To further assess the real-world performance of rental companies, BusinessCar phoned five of the most well-known brands and asked them the following questions: 

  • Where is our nearest branch?
  • How does the booking process work for business vehicles?
  • Will the vehicle we receive match the one we book (fuel type, transmission, registration number)?
  • What is the procedure for deliveries, collections and recording damage at the start and end of a loan? 
  • What would happen if a vehicle were delivered and no one were available to sign for it?
  • What is an approximate daily figure for a diesel, manual Volkswagen Golf or closest equivalent?

Where available, we called the business or corporate number listed on the companies’ websites. 

Each of the four companies we reached was able to provide us with the location of our nearest branch, but answers to our other questions varied. Companies are ranked from one (best) to five (worst) based on the quality of their responses bearing in mind business users’ requirements. 

1. Sixt 

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The agent went out of his way to check answers to our questions. Exact models are not guaranteed but, once a registration number has been assigned, the vehicle will not change. Fuel type and transmission are usually guaranteed if specified, but branches are said to contact customers in advance to offer alternatives if they lack availability. Customers receive an email with photos of the vehicle, highlighting any damage prior to delivery; drivers also have a mobile device that includes the same photos, presented to the customer when they sign. Keys will be posted through the letter box if no one is around. One-day hire is £42.20, three-to-six days costs £33 per day excluding VAT; delivery is £10 each way. 

2. Hertz 

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Hertz’s agent was the friendliest and very helpful. Automatics are guaranteed from the point of booking, but other elements are not; however, account managers will attempt to sort specifics if you contact them within 24 hours of delivery. Drivers photograph the car prior to delivery, email the pictures to the customer and do the same on collection, though it is “the responsibility of the customer” to check the car on arrival. Delivery drivers are said to act on prior instructions if no one is available to sign, and send an email informing the customer of the delivery and that the vehicle is now their responsibility. Delivery/collection costs £1 per mile and the agent offered to send us vehicle rates.  

3. Avis 

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The agent made no guarantees about the type of car available, but said business customers would receive full details of the vehicle, including a registration number, on the day of delivery. However, he stipulated that if the vehicle were swapped during the rental period, only the driver would be informed – not the fleet manager. He was unspecific about where and when inspections take place. Cars will not be delivered if no one is available to sign for them, unless the company has a fleet insurance policy and keys are left with security or reception; however, exceptions could be made for regular/familiar customers. One-day hire is £85.95, £32 per day for three days, delivery is £4 each way, all excluding VAT.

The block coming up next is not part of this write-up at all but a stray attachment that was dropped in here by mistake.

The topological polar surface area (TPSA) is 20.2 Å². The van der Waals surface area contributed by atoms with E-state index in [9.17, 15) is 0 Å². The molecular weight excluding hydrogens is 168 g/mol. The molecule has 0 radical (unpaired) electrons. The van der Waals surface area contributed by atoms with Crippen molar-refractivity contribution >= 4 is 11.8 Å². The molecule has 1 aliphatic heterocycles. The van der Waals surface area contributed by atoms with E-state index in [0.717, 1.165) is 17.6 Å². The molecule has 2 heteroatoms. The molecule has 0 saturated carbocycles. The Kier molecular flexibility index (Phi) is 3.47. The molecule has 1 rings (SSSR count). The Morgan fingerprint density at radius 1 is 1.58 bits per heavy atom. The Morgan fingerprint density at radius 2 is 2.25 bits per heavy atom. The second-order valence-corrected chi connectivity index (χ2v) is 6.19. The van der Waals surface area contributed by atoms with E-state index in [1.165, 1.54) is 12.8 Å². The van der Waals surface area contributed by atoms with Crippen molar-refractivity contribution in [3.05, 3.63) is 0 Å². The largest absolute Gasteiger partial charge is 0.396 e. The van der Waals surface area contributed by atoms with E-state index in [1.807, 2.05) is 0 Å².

4. Enterprise 

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We tried the two business rental lines for the south east and London six times but couldn’t get through, so we called the generic customer service number. “No, it won’t be” was the answer to whether or not the vehicle would match what was specified at the time of booking, and no element was guaranteed. Vehicles arrive with a condition report, conducted at the rental site, and the customer has 12 hours to flag any damage not listed on the form. Delivery drivers “usually have a prearranged place to leave the vehicle” if no one is available to sign for it
and they’ll put the keys and the documents through the letter box. They were unable to provide costs.

5. Europcar

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The poorest by a serious margin. There is a solitary, generic phone number on the website – an 0871 line that costs 10p per minute in addition to standard charges. Call it and an automated message does its best to redirect you to the website. We persisted and were eventually given the option to “dial one if you have a corporate account” and two if not. We dialled two, and an automated voice said “sorry your call can’t be completed”. Although it didn’t disconnect, the line went silent. We tried again with the same result. Worth noting is the summer 2017 scandal, in which the company was accused of systematically overcharging more than half a million customers for repairs.